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No-bake Strawberry Shortcake: How to Make a Japanese Cake Without an Oven

Want a quick and playful dessert? Whip up this cheat strawberry shortcake using Japanese milk bread in no time.

By 3 min read

As a Brit, I’ve always thought of strawberries as a summer fruit, but it’s hard to tell in Japan. They are grown as early as December and are in season until June. Around this time, the country goes bananas for strawberry treats—especially shortcake.

Why shortcake and not strawberry milkshakes or something? There are two theories. Some think a famous baker got the idea from the Americans. Others believe they picked it up from the French. Either way, the baker tweaked strawberry shortcake for the Japanese palate.

Do you want to make it yourself, but your tiny Japanese apartment doesn’t have an oven? Don’t fret. Our easy-as-pie shortcake recipe doesn’t need an oven and comes together in a snap.

Ingredients

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Get berry specific with the cuts.

The cheat here is the glorious shokupan (lit. eating bread). Shokupan, sometimes called hotel bread, is Japan’s favorite milk bread. It is a soft, fluffy bread with a near mochi-like (rice cake) texture. You can find it at any store or bakery. However, any soft bread will do.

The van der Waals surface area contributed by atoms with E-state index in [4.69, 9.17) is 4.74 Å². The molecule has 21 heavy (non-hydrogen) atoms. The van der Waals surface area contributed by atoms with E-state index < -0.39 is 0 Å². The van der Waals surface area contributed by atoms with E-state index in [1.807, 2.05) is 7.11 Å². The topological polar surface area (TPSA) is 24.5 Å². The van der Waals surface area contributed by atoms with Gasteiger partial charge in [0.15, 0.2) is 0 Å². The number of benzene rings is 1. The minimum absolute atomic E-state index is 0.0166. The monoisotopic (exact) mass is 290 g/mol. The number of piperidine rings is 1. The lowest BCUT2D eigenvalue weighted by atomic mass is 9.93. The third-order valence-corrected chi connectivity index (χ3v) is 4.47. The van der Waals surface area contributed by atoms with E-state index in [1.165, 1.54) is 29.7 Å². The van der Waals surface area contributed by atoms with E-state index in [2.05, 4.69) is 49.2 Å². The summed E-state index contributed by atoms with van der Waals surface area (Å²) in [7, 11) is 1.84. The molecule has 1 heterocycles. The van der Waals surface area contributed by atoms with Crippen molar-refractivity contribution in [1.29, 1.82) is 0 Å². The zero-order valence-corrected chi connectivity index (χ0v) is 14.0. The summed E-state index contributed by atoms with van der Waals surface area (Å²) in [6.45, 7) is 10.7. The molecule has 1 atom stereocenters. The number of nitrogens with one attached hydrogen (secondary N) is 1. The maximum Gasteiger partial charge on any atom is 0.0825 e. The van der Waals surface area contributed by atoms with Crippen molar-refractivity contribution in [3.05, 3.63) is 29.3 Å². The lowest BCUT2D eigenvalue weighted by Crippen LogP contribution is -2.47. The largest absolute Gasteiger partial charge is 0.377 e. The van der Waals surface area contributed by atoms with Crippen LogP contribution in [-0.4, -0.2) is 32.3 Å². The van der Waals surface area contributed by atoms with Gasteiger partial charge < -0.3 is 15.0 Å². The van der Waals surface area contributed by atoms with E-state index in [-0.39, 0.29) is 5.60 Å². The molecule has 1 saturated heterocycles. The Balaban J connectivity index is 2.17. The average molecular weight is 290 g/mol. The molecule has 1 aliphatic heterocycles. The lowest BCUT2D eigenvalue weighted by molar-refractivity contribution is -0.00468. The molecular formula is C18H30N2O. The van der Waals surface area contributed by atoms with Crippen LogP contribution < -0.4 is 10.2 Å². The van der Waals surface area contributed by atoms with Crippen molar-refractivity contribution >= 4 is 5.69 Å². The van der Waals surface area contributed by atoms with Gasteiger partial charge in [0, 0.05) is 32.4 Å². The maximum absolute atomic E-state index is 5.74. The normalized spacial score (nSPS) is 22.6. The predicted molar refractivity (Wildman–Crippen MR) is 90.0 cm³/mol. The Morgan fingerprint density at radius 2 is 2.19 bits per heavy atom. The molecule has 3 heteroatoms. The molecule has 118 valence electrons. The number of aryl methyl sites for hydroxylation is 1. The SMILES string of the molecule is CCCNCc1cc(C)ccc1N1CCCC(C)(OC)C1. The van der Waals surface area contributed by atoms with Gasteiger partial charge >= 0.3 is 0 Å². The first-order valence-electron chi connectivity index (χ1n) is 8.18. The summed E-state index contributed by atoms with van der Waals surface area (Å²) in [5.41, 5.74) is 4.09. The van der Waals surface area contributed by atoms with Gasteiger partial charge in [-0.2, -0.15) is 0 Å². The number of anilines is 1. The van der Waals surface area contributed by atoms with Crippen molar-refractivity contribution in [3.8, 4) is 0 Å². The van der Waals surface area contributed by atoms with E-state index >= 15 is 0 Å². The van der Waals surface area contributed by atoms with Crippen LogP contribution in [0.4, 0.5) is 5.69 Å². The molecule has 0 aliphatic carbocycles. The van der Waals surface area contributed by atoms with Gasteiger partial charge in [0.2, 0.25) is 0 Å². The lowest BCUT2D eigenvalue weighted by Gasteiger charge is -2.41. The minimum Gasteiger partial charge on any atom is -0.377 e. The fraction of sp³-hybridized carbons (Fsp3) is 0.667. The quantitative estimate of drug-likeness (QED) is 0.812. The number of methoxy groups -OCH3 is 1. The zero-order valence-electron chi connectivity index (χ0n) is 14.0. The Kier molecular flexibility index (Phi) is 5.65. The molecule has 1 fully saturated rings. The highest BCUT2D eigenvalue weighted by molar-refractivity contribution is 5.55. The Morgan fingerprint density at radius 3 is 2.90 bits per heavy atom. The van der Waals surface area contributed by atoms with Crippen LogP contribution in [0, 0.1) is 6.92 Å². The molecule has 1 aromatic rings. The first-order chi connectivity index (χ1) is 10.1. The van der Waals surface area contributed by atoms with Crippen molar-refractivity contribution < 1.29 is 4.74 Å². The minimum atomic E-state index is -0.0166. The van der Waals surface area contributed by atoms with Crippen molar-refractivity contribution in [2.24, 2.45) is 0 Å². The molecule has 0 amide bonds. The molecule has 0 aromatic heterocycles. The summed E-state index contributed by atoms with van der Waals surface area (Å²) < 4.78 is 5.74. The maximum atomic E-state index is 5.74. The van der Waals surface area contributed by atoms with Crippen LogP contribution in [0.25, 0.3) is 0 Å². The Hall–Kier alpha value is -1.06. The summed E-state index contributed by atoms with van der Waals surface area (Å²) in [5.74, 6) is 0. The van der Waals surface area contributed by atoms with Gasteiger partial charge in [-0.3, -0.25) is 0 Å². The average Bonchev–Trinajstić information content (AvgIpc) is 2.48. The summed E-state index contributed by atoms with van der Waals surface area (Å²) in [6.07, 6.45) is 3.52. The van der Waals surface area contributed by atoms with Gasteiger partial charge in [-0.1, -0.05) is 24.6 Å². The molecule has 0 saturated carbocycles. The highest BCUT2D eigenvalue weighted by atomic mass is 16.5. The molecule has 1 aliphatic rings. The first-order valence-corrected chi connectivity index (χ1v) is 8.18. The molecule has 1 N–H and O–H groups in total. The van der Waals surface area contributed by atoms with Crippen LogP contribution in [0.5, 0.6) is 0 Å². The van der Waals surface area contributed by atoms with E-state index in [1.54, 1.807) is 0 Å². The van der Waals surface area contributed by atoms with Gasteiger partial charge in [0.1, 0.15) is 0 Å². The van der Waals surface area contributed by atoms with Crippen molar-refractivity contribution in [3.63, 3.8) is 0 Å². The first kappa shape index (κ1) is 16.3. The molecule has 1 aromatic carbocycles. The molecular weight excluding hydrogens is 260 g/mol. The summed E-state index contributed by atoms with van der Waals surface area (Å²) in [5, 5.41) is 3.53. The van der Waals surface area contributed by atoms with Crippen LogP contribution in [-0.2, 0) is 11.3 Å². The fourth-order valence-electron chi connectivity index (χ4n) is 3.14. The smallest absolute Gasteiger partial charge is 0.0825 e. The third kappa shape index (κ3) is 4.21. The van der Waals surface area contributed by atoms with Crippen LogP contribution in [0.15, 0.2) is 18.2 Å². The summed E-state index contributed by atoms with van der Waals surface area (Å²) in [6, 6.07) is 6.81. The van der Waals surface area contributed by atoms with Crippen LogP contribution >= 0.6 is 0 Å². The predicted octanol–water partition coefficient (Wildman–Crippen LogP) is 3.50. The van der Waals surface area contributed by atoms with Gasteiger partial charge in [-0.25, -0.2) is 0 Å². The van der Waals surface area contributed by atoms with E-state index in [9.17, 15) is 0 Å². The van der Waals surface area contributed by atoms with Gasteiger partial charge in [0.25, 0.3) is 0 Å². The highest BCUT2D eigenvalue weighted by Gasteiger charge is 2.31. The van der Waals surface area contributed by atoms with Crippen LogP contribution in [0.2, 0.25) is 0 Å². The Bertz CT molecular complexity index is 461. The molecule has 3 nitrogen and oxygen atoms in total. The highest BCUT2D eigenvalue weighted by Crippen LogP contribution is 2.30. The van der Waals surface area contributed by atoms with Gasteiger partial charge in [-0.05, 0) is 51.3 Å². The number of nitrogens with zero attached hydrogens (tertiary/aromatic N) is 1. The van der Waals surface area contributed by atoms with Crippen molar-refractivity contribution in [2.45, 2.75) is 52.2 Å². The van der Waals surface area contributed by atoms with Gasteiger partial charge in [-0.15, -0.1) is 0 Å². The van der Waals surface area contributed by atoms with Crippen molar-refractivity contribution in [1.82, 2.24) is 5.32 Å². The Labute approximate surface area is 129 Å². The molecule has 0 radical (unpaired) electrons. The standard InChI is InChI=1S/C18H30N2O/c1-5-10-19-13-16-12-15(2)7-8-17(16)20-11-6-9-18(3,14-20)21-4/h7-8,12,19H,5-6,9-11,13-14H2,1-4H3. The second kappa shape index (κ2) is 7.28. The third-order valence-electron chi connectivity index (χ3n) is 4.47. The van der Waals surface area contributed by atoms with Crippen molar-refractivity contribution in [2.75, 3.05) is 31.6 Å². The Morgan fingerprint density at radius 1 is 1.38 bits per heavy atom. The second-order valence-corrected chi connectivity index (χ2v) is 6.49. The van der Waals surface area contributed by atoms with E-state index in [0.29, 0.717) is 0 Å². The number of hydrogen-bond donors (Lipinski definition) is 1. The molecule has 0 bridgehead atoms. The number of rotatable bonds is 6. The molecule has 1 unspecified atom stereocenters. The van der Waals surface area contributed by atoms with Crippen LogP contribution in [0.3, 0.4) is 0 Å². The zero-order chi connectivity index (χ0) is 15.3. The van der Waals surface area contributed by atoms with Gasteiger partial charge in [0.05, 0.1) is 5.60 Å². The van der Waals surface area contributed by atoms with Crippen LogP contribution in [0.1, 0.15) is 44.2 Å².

• Shokupan 2 slices
  • Heavy cream 100 milliliters
  • Mascarpone 100 grams (You can sub for extra 100 milliliters of heavy cream if needed)
  • Sugar 20 grams
  • Strawberries

Directions

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Fill in every gap!
  1. Cut off the crusts and set them aside (use for something else!).
  2. Cut your bigger strawberries into round slices, and cut the tops off smaller ones, leaving them whole.
  3. Put a mixing bowl over ice (cream whips best at cold temperatures).
  4. Whisk sugar and mascarpone together in the cooled bowl until just combined.
  5. Add in cream and vanilla, and whisk until soft peaks form. For smoother spreading, the cream should droop off the whisk slightly, not stand upright.

Putting it together

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Make a cut straight down the middle.

Now that you have everything prepped, it’s time to fool everyone into thinking it’s a “real” strawberry shortcake.

Lay down your first slice of bread, and spread on a nice even layer of whipped cream. Next, place whole strawberries onto the whipped cream. Here, I recommend making a diagonal line of strawberries in the middle so that it looks extra pretty when you cut a slice. If the strawberries seem too large, cut them in half lengthwise.

Next, cover the strawberries in cream, filling in the gaps between them. Then add your second slice of bread.

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Your very own no-bake strawberry shortcake.

Cover the entire cake with a layer of whipped cream. As we’ve added mascarpone to the cream, it should be easier to spread than regular cream and hold its shape for longer. Next, add your slices of strawberry all over the cake, and if you’re feeling fancy, add a dollop of whipped cream and a whole strawberry for bonus presentation points.

Of course, this is more of a fancy sandwich than a proper cake per se, so if you want to step it up a notch, you could substitute the bread slices for pre-cooked sponge bases, if you can find them! But if you’re craving Japan’s favorite summer sweet, this will certainly satisfy you.

Do you have any other cheeky cheat codes for otherwise complicated Japanese dishes? Let us know in the comments!

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